Acadia National Park is the largest park in Maine; it is located on Maine’s southern tips, bordering the Atlantic Ocean. It has cobble shores rather than sandy beaches. The sand is mixed with broken bits of shells and skeletons of marine life.
The coastline was created by glaciers that retreated into the sea 15,000 years ago; this gives Acadia its jagged shoreline, bays and rocky threshold between the sea and land. Surrounding forests are filled with trees commonly found in New England, such as Oak, Maple, Beech and Birch. It also contains some atypical tree species such as pitch pine and scrub oak woodlands.
Acadia Park owes its current existence to George B. Dorr. He fought to conserve the area after the nearby area of Bar Harbor was quickly falling to the structures of civilization. Today, the park spans more than 47,000 acres, and is home to hundreds of animal species.
Acadia Park has more than 10 all year outdoor activities, such as hiking, climbing, boating, bird watching, fishing, bicycling and picnicking. During the winter they have even more activities, such as skiing, snowboarding, and skijor (dog/horse sledding).
Hiking trails are split between 4 trail types: very easy trails, easy trails, moderate trails, and strenuous trails. Together, the trails span over 20 miles. Very easy trails range from 1 to 1.5 miles long; easy trails range from 2 to 5.5 miles long and feature rugged terrain such as sea cliffs.
The moderate trials are 1 to 2 miles long, however the terrain is quite steep; finally, strenuous trails are 1.5 to 5 miles long, featuring steep cliffs and challenging inclines. The trails can be steep and difficult, wearing appropriate hiking gear is probably even more important for Women, wearing sturdy and comfortable hiking boots or shoes is advised.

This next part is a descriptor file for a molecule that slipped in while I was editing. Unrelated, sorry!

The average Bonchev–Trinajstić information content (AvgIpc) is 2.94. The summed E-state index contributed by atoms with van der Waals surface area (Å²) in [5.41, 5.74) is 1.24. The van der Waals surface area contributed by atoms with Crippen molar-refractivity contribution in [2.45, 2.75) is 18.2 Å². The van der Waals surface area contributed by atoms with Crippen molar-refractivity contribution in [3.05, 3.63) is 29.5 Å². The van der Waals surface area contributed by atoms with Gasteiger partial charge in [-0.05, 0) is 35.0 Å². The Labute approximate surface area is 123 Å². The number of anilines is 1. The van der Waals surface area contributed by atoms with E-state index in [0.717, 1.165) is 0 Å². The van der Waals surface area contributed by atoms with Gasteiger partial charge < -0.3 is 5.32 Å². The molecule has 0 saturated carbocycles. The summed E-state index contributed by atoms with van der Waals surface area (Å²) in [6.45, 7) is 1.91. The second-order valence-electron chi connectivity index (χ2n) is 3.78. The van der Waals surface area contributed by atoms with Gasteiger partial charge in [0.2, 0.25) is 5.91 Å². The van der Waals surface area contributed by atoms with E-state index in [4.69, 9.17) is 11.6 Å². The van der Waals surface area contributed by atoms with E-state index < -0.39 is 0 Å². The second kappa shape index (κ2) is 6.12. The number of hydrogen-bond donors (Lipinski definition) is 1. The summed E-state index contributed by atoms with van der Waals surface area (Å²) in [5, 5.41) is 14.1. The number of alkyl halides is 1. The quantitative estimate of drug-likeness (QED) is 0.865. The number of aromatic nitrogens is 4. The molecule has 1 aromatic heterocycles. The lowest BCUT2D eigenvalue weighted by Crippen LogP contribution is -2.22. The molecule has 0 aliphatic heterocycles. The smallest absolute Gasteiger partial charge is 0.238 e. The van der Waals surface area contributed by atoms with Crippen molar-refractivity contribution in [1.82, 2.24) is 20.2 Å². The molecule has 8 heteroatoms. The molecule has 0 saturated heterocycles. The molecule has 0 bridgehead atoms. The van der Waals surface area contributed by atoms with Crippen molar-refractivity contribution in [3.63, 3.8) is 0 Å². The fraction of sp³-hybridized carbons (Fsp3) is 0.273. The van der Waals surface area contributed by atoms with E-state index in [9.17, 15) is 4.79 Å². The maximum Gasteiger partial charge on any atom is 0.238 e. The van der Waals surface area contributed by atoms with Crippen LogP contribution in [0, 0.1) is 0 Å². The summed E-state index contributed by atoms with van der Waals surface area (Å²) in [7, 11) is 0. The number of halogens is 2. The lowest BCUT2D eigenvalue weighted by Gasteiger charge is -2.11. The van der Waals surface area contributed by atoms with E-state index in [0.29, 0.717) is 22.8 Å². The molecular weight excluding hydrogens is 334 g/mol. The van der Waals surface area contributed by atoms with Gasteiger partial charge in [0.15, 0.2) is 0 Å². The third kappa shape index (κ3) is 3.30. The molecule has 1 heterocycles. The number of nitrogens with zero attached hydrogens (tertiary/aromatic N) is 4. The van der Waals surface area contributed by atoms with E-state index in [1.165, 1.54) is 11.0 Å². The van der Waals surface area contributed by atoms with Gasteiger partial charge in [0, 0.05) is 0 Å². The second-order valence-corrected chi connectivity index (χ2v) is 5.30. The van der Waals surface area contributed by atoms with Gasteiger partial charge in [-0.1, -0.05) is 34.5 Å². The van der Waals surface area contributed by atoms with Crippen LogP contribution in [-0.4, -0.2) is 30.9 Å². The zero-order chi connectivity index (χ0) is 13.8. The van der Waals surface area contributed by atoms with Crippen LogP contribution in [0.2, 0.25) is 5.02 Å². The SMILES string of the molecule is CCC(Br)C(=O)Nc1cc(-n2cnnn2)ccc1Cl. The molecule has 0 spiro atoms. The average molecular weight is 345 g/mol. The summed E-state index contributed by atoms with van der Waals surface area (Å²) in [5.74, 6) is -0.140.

Part of the Cadillac Mountains, the tallest mountains on the east coast, runs through the park. The mountains tower over the earth at 1,530 feet. Other terrain at the park include, wetlands, marshes and swamps.
The first known peoples to live in the area were the Wabanaki, a Native American group. From then, ownership of the land has changed hands several times; from the Wabanaki to the French, then from the French to the English and finally from the English to the Americans.
If you want a taste of nature instead of a fistful; an alternative is Bayley’s Camping Resort. It features outdoor activities including rivers for fishing and kayaking. The river near the resort is called the Little River.
It features part of the national hiking trail by the Eastern Trail Alliance, called the East Coast Greenway. The trail is convenient for walking or biking. For those adventurous campers, its entire length goes as far as Florida! A neat bit of civilization will follow you throughout the resort as they offer complete WiFi coverage.
For both of these camping spots, RVs are allowed in the areas as well as tents. They also have cabins for a rustic, yet, practical experience. The Bayley’s Camping Resort and Acadia National Park are great stepping stones for any beginner camper. For those a bit reluctant to leave civilization and thrust themselves into the arms of nature, Bayley’s Camping Resort is perfect. For those a bit braver, Acadia’s National Park is a wonderful place to go to experience New England nature.